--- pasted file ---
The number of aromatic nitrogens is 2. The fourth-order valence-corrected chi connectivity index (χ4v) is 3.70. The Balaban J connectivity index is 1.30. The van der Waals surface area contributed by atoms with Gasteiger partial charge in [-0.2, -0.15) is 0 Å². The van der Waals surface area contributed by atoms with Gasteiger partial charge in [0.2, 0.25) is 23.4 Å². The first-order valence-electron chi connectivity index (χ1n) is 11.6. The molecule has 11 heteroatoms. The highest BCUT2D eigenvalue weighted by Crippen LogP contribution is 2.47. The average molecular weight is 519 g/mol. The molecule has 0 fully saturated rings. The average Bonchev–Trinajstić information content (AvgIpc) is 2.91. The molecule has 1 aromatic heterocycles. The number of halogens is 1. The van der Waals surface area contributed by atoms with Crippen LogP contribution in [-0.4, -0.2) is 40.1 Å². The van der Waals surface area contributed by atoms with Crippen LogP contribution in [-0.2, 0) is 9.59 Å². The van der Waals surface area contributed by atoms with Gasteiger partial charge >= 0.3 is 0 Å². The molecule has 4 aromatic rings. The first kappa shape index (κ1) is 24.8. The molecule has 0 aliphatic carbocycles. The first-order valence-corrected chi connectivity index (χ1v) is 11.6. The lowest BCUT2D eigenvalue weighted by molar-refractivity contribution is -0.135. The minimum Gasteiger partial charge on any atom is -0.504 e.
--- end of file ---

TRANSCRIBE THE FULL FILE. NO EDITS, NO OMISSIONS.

The number of aromatic nitrogens is 2. The fourth-order valence-corrected chi connectivity index (χ4v) is 3.70. The Balaban J connectivity index is 1.30. The van der Waals surface area contributed by atoms with Gasteiger partial charge in [-0.2, -0.15) is 0 Å². The van der Waals surface area contributed by atoms with Gasteiger partial charge in [0.2, 0.25) is 23.4 Å². The first-order valence-electron chi connectivity index (χ1n) is 11.6. The molecule has 11 heteroatoms. The highest BCUT2D eigenvalue weighted by Crippen LogP contribution is 2.47. The average molecular weight is 519 g/mol. The molecule has 0 fully saturated rings. The average Bonchev–Trinajstić information content (AvgIpc) is 2.91. The molecule has 1 aromatic heterocycles. The number of halogens is 1. The van der Waals surface area contributed by atoms with Crippen LogP contribution in [-0.4, -0.2) is 40.1 Å². The van der Waals surface area contributed by atoms with Crippen LogP contribution in [-0.2, 0) is 9.59 Å². The van der Waals surface area contributed by atoms with Gasteiger partial charge >= 0.3 is 0 Å². The molecule has 4 aromatic rings. The first kappa shape index (κ1) is 24.8. The molecule has 0 aliphatic carbocycles. The first-order valence-corrected chi connectivity index (χ1v) is 11.6. The lowest BCUT2D eigenvalue weighted by molar-refractivity contribution is -0.135. The minimum Gasteiger partial charge on any atom is -0.504 e.